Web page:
too from the Government of India. The history of general insurance business in
India can be traced back to Triton Insurance Company Ltd. (the first general
insurance company) which was formed in the year 1850 in Kolkata by the British.
Important milestones in the Indian general insurance business

1907: The Indian Mercantile Insurance Ltd. was set up which was the first
company of its type to transact all general insurance business.
1957: General Insurance Council, an arm of the Insurance Association of India,
framed a code of conduct for guaranteeing fair conduct and sound business
patterns.
1968: The Insurance Act improved for regulating investments and set minimal
solvency levels and the Tariff Advisory Committee was set up.
1972: The General Insurance Business (Nationalization) Act, 1972 nationalized the
general insurance business in India. It was with effect from 1st January 1973.
107 insurers integrated and grouped into four companies viz. the National
Insurance Company Ltd., the New India Assurance Company Ltd., the Oriental
Insurance Company Ltd. and the United India Insurance Company Ltd. GIC was
incorporated as a company.
Insurance Repository in India
The Insurance Repository in India is a database of insurance policies. It allows
policy holders to make revisions to a policy with speed and accuracy. It launched
on 16 September 2013. It is the world's first of its kind. India's Insurance
Regulatory and Development Authority has issued licenses to five entities to act as
Insurance Repositories:
Central Insurance Repository Limited (CIRL)
SHCIL Projects Limited
Karvy Insurance repository Limited
NSDL Database Management Limited
CAMS Repository Services Limited

E-Insurance Account
E-Insurance account is the facility available to the policy holder to keep all of their
insurance policies in a demat form by opening an account with an insurance
repository, it`s a one point of contact for all of the insurance contracts, if any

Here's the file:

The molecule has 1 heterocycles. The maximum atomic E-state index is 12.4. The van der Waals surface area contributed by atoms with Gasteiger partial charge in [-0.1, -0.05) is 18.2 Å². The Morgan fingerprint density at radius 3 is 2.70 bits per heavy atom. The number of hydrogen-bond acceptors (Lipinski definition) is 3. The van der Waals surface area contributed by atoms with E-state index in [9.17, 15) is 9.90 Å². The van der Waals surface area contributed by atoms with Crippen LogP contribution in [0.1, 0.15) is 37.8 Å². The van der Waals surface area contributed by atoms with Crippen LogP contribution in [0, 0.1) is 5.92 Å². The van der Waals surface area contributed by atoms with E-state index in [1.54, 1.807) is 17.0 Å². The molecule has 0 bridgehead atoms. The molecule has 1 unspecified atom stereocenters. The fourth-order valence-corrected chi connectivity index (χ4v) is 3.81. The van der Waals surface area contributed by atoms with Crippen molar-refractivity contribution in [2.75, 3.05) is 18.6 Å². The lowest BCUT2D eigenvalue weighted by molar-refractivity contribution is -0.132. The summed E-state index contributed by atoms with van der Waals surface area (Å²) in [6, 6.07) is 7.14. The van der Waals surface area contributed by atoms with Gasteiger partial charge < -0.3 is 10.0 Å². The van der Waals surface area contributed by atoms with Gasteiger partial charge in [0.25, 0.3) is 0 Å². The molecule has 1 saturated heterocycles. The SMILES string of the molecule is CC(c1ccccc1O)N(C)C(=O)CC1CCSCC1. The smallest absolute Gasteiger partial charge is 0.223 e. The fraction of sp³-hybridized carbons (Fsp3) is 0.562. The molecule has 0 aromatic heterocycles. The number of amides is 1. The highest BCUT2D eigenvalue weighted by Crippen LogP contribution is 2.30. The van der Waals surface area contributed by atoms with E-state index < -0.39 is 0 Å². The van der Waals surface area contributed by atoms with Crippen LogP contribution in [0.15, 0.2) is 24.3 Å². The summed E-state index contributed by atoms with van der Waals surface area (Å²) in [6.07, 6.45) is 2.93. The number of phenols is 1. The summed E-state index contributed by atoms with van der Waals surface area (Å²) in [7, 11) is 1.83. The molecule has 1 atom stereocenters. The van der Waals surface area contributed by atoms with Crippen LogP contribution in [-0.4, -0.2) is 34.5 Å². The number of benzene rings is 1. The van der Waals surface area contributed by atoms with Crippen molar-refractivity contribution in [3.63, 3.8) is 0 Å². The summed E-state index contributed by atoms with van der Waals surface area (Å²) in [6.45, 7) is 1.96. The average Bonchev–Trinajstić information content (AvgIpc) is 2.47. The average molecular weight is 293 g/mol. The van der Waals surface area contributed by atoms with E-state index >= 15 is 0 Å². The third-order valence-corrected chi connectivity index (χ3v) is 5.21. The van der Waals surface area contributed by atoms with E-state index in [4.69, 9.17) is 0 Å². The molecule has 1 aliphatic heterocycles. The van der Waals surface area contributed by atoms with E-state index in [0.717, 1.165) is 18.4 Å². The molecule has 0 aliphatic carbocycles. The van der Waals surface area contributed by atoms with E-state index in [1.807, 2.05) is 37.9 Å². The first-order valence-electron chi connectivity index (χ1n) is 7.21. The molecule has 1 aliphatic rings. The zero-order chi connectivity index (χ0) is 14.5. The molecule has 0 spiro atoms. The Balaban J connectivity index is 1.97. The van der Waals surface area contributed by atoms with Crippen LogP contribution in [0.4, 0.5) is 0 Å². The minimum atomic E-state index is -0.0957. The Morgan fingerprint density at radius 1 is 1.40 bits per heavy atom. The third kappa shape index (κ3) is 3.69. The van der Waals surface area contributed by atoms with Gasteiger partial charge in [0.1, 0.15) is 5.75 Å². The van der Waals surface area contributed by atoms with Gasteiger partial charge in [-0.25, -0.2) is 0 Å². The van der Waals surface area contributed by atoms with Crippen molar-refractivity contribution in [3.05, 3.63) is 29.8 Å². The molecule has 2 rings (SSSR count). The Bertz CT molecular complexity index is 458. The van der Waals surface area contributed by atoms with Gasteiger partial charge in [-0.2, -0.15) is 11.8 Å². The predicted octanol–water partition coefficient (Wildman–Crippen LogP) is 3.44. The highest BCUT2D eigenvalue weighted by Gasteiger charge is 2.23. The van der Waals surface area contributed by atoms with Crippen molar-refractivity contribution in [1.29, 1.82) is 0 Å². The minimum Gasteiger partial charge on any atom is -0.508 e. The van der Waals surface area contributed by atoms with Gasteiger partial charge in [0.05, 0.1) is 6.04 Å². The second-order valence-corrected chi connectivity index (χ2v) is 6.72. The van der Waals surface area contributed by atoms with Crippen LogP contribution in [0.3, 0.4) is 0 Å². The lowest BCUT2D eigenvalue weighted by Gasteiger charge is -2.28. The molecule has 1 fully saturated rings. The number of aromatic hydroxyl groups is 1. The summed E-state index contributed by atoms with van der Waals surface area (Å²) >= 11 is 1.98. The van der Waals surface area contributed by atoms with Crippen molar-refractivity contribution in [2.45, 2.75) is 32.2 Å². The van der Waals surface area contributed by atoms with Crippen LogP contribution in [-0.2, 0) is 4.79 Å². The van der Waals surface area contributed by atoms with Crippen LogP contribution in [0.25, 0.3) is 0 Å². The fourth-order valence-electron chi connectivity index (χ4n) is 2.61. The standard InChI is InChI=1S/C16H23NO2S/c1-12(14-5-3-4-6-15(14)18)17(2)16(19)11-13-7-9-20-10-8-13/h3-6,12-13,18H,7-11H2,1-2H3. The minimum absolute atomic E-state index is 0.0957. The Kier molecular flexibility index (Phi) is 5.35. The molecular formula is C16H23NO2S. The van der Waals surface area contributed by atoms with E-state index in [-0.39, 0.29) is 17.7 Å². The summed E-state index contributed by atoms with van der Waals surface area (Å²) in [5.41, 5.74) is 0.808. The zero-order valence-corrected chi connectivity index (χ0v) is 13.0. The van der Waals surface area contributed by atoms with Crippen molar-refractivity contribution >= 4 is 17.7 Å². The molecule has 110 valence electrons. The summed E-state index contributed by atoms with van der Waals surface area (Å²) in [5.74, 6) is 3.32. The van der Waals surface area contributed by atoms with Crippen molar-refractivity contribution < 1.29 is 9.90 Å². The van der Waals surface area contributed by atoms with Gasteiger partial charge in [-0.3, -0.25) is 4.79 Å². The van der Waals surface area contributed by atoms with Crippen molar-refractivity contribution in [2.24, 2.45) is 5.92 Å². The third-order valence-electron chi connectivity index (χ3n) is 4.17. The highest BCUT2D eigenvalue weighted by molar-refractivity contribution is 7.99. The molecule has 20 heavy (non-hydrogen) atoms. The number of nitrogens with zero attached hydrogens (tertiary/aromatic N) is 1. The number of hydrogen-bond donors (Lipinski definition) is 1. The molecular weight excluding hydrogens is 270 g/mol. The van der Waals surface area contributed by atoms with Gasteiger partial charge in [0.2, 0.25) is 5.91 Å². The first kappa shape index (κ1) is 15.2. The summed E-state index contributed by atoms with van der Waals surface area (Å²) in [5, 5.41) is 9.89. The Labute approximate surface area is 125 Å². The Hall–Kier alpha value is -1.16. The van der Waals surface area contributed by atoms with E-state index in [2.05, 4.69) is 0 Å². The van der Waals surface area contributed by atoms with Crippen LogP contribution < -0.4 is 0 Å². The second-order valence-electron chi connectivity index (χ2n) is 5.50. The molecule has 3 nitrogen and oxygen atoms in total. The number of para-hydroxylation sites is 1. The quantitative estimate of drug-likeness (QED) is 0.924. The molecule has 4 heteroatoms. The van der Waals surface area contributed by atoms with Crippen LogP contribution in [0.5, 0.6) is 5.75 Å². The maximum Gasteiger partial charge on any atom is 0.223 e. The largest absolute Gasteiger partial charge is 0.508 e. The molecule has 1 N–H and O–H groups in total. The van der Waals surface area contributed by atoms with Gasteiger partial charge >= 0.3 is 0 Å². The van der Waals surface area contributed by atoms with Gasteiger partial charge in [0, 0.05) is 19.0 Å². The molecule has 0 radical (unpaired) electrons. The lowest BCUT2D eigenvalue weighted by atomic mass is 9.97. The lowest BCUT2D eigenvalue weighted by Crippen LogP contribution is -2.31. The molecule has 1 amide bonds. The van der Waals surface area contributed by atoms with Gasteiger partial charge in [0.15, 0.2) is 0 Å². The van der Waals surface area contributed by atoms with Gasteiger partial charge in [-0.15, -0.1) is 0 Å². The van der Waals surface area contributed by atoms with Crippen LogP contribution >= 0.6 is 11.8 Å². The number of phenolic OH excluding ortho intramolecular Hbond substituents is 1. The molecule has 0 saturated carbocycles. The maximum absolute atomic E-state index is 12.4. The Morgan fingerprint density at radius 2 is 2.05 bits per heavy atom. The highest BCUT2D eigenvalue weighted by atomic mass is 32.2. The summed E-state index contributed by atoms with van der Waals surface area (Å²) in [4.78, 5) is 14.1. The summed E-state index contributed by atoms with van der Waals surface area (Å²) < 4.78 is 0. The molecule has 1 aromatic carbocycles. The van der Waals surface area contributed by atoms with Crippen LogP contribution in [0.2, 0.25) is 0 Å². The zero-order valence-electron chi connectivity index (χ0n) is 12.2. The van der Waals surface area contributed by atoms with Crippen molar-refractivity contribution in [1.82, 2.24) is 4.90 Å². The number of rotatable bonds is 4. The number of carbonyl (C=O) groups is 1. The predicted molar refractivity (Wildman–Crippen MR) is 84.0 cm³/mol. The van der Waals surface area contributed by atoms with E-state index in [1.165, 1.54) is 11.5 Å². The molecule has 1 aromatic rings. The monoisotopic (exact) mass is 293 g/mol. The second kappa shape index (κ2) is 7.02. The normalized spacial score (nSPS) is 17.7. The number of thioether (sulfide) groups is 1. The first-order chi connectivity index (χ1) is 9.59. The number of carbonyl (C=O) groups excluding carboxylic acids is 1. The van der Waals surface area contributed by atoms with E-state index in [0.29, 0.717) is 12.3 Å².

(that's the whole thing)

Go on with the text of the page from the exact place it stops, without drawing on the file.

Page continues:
change is needed in any of the personal information then instead of going to an
each insurer and submitting the request separately to each one of them, here
through an e-insurance account, the policy holder can submit a request to an

insurance repository for that change and it will be applicable for all the policies the
policyholder posses.It works in a similar manner like we keep our securitiesshares, mutual funds in an electronic form.
What type of an Insurance Policies can be kept in an E Insurance Account:
1.All of the below mention policies can be kept in an electronic form provided
these have been issued by the companies registered with Insurance Regulatory
Development Authority(IRDA)
2.All the Life insurance policies including individual or group.
3. All the general insurance policies including individual or group.
4. Any other form of an insurance policy approved by an IRDA.
Public Sector Insurance Companies
Life Insurance Corporation of India
General Insurance Corporation of India
National Insurance Co. Ltd.
Oriental Insurance Co. Ltd.
New India Assurance Co. Ltd.
United India Insurance Co. Ltd.
Life Insurance Corporation of India
Headoffice- Mumbai
Chairman - Shri S. K. Roy
The Parliament of India enacted the Life Insurance Corporation Act on the 19th of
June 1956, and the Life Insurance Corporation of Indian was established on 1st
September, 1956, with the objective of spreading life insurance much more widely
and in particular to the rural areas with a view to reach all insurable persons in the
country, providing them adequate financial cover at a reasonable cost
General Insurance Corporation
Headoffice - Mumbai
Chairman - A K Roy
General Insurance Corporation of India (GIC Re) was approved as Indian
Reinsurer on 3rd November,2000. As an Indian reinsurer GIC has been giving
reinsurance support to four public sector & other private general insurance
companies.

The New India Assurance Co. Ltd.


Headoffice- Mumbai
Chairman - G.Srinivasan
It is the "largest general insurance company of India on the basis of gross premium
collection inclusive of foreign operations". It was founded by Sir Dorabji Tata in
1919, and was nationalised in 1973.
National Insurance Company Limited (NICL)
Headoffice- Kolkata
Chairman - Shri A.V. Girija Kumar
It is a state owned general insurance company in India. The company was
established in 1906 and nationalised in 1972. It's portofolio consists of a multitude
of general insurance policies, offered to a wide arena of clients encompassing
different sectors of the economy.[3] Apart from being leading insurance provider in
India, NICL also serves Nepal.
United India Insurance Company Limited
Headoffice - Chennai
Chairman - Milind Kharat
under Department of Financial Services, Ministry of Finance (India), is a public